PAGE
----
A supply chain attack, also sometimes called value chain, third-party attack, or backdoor breach is when threat actors hack an organization’s supplier or third-party vendor that has access to a company’s data to eventually infiltrate the targeted organization’s network. This usually happens by inserting malicious code into a vendor’s legitimate software.
How Does a Supply Chain Attack Work?
A supply chain attack works this way: hackers look for network protocols that are not secure. They also look for vulnerable server infrastructures and also for unsafe coding practices. Once they infiltrate, perform changes on the source code followed by injecting malware in software builds and update processes of suppliers or vendors.
Then, the vendors who will release and sign that software will not be aware of the fact that this might encompass malicious code, so the software goes live signed and certified. This way, customers who buy this compromised software are infected with malware once the software runs on their endpoints, as the malicious code will be launched owning the same permissions as the software it runs along with.
Managed Service Providers (MSPs) are often preferred by hackers when developing a supply chain attack due to their extended access to their customer’s networks. So, if hackers hack the MSP, they will eventually get access to the customers’ network.
However, supply chain attacks are not only related to compromising software, hardware supply chain attacks might also happen: when a manufacturer installs a compromised microchip into a circuit that serves for creating network components and servers’ purposes. This infiltrated chip lets threat actors eavesdrop on critical information or even achieve remote access to the business network.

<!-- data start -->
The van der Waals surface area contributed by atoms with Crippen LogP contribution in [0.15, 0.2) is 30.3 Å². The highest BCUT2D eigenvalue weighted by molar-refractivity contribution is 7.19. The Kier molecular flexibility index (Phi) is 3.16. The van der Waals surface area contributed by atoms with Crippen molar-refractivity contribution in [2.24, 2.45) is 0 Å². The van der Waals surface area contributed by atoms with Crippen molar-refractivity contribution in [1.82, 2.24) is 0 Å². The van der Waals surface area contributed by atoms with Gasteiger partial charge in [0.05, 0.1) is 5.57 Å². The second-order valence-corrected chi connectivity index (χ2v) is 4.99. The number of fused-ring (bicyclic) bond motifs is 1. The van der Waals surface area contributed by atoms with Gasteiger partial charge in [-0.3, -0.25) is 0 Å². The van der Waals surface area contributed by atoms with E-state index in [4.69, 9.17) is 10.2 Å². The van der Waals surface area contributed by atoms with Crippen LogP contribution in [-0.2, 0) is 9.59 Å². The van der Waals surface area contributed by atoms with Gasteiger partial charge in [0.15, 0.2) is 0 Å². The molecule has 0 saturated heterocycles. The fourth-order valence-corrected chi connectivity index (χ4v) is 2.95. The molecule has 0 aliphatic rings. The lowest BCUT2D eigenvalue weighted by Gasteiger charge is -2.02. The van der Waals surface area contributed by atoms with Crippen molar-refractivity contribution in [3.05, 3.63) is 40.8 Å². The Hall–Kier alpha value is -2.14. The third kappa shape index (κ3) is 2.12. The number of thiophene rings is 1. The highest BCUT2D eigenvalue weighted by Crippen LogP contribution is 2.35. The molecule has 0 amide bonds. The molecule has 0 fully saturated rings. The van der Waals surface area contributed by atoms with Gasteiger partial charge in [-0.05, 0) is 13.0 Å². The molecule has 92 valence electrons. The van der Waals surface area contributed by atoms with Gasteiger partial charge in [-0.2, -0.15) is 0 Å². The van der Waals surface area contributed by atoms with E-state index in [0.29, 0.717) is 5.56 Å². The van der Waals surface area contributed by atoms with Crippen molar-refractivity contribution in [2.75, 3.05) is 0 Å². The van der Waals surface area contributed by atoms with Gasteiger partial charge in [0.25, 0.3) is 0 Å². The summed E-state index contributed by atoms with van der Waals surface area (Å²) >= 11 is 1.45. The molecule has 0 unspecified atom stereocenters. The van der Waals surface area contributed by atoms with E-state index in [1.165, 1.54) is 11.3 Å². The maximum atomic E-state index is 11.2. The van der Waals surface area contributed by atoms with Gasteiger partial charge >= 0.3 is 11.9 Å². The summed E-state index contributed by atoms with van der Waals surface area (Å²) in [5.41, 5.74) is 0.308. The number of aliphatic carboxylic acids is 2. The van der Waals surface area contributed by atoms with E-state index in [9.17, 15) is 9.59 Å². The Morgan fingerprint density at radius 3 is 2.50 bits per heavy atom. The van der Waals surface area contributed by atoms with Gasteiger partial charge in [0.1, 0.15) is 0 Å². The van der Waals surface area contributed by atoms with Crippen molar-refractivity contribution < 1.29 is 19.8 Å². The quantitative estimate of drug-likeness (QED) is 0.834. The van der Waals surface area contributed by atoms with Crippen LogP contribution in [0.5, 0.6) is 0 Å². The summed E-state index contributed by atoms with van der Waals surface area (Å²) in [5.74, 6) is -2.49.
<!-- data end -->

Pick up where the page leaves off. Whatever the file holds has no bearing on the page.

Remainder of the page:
Supply Chain Attack Examples
SolarWinds Supply Chain Attack
A famous supply chain attack example is that of SolarWinds back in 2020. Threat actors hacked the software company, managing to infiltrate malicious code in Orion’s updates, its IT management tool. Thus, hackers achieved access to over 18 000 networks, because corporate and government production servers were left exposed. Hence, the customers who deployed those updates packed with malicious code faced data breaches.
What made the SolarWinds attack stand out was the fact that the remote control was not initiated by threat actors straight away. Instead, they left the malware pending for 2 weeks before the communication to a C2 server was established.
Kaseya VSA Supply Chain Attack
Kaseya, the famous software company, was targeted by Revil ransomware operators. Over 1000 customers were compromised with ransomware. In exchange for the decryption key, a ransom of $70 million was demanded. However, according to a statement the company published in July 2021, Kaseya did not pay the ransom.
Hackers used the same technique as in the SolarWinds’ case, as they hacked the Managed Service Provider (MSP) Kaseya VSA to further compromise its customers.
Software receives updates on a regular basis to address emergent vulnerabilities, these updates being distributed from centralized servers to customers by software vendors. What threat actors do at this point is to infiltrate the vendor’s network and hijack such an update. They either compromise the update with malware or alter it to achieve control over the software’s functionality.
Codesigning Is Undermined
Another popular supply chain attack technique is undermining codesigning. Codesigning is useful for two reasons: it says the code’s author is who they say they are and also validates the code’s integrity. Self-signed certificates, broken signing systems, and incorrect account access rules are all ways for attackers to disrupt codesigning. Thus, cybercriminals manage to hijack an update because they pose as a trusted vendor so eventually malicious code is inserted into that update.
The Compromise of Open-Source Code
This usually takes place when hackers insert malicious code into code libraries that are available online. And this could become a problem for developers who search for free code blocks that help them build their own third-party code.
How to Prevent Supply Chain Attacks
Assess Your Vendors
To help you get started, below I’ve listed a few suggestions on how to assess your vendors before closing a partnership: